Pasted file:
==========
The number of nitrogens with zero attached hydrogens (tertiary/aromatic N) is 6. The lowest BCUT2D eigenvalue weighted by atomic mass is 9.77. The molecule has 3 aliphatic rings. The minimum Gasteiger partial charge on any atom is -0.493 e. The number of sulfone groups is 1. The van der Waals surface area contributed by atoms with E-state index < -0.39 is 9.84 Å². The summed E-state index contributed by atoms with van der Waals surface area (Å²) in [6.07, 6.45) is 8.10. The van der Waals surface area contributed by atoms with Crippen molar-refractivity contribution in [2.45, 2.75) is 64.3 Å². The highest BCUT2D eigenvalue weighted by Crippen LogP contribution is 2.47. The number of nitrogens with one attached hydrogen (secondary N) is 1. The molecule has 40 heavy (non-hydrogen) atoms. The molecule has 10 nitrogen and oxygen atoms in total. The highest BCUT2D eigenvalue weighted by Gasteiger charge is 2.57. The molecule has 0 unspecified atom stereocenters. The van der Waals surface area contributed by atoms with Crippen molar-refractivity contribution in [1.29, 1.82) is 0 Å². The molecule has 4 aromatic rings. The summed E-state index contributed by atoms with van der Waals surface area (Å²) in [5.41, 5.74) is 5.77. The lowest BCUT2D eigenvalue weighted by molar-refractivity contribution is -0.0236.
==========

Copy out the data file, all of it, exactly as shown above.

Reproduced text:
The number of nitrogens with zero attached hydrogens (tertiary/aromatic N) is 6. The lowest BCUT2D eigenvalue weighted by atomic mass is 9.77. The molecule has 3 aliphatic rings. The minimum Gasteiger partial charge on any atom is -0.493 e. The number of sulfone groups is 1. The van der Waals surface area contributed by atoms with E-state index < -0.39 is 9.84 Å². The summed E-state index contributed by atoms with van der Waals surface area (Å²) in [6.07, 6.45) is 8.10. The van der Waals surface area contributed by atoms with Crippen molar-refractivity contribution in [2.45, 2.75) is 64.3 Å². The highest BCUT2D eigenvalue weighted by Crippen LogP contribution is 2.47. The number of nitrogens with one attached hydrogen (secondary N) is 1. The molecule has 40 heavy (non-hydrogen) atoms. The molecule has 10 nitrogen and oxygen atoms in total. The highest BCUT2D eigenvalue weighted by Gasteiger charge is 2.57. The molecule has 0 unspecified atom stereocenters. The van der Waals surface area contributed by atoms with Crippen molar-refractivity contribution in [1.29, 1.82) is 0 Å². The molecule has 4 aromatic rings. The summed E-state index contributed by atoms with van der Waals surface area (Å²) in [5.41, 5.74) is 5.77. The lowest BCUT2D eigenvalue weighted by molar-refractivity contribution is -0.0236.